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Depopulating the Tibetan grasslands: national policies and perspectives for the future of Tibetan herders in Qinghai Province, China

22 / 07 / 2008, Eldis Biodiversity

Tibetan grasslands constitute one of the most important grazing ecosystems in the world and encompass the source areas of many major Asian rivers. While a variety of government policies have been applied in recent years to protect the ecology and biodiversity of China’s grasslands, there is growing concern that national and global economic considerations have overshadowed emerging conservation agendas. This article critically reviews several key policies affecting pastoralists, with special attention given to the Sanjiangyuan region of Qinghai Province. The document finds that since 2000, when the Western Development Strategy began, China and the world have come to recognize the global importance of the Tibetan plateau region, both as a “water tower” and as a geographic region with a unique natural and cultural heritage. In practice, however, emphasis has been primarily on conservation matters, including the establishment in 2003 of the second largest nature reserve in the world. In many instances, the socio-cultural impact has been dramatic, demanding much of local people including change/loss of livelihoods and breakdown of community ties.Specific impacts noted include:

the resettlement of villages has occurred as a result of the “Ecological Migration” policy, a dramatic attempt to protect the ecology and biodiversity of the headwaters of the Yellow, Yangtze, and Mekong rivers
a fairly rapid transition from a rural “nomadic” lifestyle toward the increased sedentarization has taken place following the “Four way scheme” to alleviate poverty in rural Qinghai. This has led to a decrease in seasonal mobility and flexibility within livestock management practices, essential components of  Tibetan nomadic pastoralism for centuries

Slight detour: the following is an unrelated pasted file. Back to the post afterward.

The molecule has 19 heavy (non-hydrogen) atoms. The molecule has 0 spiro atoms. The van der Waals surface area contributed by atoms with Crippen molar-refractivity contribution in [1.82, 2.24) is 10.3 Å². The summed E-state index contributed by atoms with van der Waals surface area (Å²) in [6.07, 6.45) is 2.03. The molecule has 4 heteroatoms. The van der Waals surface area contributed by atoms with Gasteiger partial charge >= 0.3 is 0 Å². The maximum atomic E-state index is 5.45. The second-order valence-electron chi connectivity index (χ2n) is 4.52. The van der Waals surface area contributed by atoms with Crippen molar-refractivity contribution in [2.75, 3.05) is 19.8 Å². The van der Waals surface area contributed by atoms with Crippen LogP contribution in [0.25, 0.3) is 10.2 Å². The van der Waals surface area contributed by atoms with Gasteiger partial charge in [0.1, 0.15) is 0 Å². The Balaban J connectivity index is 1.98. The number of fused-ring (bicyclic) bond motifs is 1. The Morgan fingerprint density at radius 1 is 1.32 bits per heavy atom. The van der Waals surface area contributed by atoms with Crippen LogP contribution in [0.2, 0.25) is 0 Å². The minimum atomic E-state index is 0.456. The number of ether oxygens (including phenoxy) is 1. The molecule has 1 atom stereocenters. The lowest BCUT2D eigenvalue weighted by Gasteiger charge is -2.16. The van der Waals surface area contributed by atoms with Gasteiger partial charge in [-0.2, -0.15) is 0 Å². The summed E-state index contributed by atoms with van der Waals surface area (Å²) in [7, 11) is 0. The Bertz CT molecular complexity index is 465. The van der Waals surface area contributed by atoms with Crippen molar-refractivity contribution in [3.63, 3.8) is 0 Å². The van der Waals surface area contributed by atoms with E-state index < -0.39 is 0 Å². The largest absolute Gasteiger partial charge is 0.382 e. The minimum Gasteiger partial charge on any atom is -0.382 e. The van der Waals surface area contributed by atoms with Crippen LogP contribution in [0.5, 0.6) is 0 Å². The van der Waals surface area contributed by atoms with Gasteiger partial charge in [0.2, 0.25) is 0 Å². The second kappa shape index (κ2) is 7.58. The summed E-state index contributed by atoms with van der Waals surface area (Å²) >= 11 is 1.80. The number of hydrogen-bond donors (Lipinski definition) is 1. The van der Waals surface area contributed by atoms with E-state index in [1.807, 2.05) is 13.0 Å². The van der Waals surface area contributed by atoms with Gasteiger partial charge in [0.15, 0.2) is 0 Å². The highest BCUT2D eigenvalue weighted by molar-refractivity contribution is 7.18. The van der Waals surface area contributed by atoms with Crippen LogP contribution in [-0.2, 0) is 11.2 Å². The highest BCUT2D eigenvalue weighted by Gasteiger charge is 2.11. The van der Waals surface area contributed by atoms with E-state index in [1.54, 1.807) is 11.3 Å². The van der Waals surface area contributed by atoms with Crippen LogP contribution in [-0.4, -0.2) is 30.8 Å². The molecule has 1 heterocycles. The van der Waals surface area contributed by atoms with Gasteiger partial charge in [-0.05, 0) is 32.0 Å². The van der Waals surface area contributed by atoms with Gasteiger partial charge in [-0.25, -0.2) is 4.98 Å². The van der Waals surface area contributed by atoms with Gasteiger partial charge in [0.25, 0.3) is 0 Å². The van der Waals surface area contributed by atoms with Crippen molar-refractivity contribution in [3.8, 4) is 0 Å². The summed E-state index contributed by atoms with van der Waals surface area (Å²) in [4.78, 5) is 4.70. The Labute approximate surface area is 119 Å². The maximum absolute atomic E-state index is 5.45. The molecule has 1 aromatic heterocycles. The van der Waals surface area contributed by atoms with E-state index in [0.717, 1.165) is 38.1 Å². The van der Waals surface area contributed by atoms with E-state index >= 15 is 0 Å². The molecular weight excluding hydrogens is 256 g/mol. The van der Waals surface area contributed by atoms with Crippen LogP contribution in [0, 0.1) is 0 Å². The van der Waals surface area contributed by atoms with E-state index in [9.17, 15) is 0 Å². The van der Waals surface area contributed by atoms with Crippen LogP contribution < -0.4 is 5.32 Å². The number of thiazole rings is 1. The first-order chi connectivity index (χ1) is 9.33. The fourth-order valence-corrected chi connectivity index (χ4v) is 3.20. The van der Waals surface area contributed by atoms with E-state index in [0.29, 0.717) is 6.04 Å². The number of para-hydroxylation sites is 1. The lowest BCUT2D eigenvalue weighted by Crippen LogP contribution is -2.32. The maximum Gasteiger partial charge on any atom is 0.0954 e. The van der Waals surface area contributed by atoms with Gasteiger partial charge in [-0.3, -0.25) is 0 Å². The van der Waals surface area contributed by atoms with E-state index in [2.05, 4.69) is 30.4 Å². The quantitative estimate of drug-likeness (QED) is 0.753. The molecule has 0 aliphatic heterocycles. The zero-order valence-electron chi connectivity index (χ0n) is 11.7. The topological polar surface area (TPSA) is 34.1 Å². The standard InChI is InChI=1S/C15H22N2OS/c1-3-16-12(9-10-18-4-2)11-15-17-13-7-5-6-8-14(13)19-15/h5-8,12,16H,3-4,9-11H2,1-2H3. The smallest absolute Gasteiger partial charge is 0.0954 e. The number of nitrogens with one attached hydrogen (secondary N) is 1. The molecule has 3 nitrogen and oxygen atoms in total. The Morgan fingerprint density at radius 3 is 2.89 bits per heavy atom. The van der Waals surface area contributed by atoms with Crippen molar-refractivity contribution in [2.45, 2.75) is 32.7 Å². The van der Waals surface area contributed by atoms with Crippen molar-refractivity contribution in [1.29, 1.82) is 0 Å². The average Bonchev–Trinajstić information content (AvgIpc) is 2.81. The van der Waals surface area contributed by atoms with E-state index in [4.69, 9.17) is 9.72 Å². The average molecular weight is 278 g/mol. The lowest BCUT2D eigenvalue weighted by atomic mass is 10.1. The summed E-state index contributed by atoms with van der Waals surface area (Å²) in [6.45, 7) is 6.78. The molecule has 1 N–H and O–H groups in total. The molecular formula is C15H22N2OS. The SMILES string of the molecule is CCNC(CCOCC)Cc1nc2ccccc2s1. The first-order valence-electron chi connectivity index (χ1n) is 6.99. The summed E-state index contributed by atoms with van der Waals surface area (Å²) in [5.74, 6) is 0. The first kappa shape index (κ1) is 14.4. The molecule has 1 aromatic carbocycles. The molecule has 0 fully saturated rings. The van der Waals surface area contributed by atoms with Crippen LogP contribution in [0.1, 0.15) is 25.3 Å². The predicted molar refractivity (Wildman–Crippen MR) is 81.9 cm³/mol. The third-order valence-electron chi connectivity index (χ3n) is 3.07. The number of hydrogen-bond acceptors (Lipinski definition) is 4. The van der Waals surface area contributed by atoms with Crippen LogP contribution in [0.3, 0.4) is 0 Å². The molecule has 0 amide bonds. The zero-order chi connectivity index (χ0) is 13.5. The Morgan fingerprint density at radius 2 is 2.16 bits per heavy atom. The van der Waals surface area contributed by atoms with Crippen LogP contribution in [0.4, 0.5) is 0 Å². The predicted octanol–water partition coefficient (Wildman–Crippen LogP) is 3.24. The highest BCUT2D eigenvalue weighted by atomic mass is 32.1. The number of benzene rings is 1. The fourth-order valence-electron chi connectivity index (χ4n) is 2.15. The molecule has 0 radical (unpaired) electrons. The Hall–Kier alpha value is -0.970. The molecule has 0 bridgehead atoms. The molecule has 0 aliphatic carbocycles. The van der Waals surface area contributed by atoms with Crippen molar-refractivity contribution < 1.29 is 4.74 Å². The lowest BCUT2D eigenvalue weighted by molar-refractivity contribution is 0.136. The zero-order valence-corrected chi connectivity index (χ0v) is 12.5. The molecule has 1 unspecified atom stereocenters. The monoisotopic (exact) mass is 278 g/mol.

families have been asked to move off the grassland and to adopt new livelihoods in farming or to live in new towns, as part of the Western Development Strategy
the full application in 2007 of the long-standing 9-year compulsory education law requires all children between the ages of 7 and 11 to begin primary education, and complete 9 years of education.

Despite some benefits of these policies, the author argues that the speed and apparent resolve with which such sociocultural and development transitions are being introduced in grassland areas raise the important question whether there is any other way by which so-called “sustainable development” (and biodiversity conservation) can come effectively to the Tibetan grasslands before all alternative doors are closed.The article proposes a contrasting and more people-centered approach to conservation and development, drawing on nearly 10 years’ experience of active collaboration with local communities, NGOs, and government authorities in the headwaters of the Yangtze River. Citing the success of the Yangtze River Headwaters Sustainable Development Project - a collaborative development project of Plateau Perspectives, the Upper Yangtze Organization, and the Government of Zhiduo County - it argues that a model for combining conservation and development through genuine community participation could usefully be applied more widely in China’s grasslands, and possibly more generally throughout western China.

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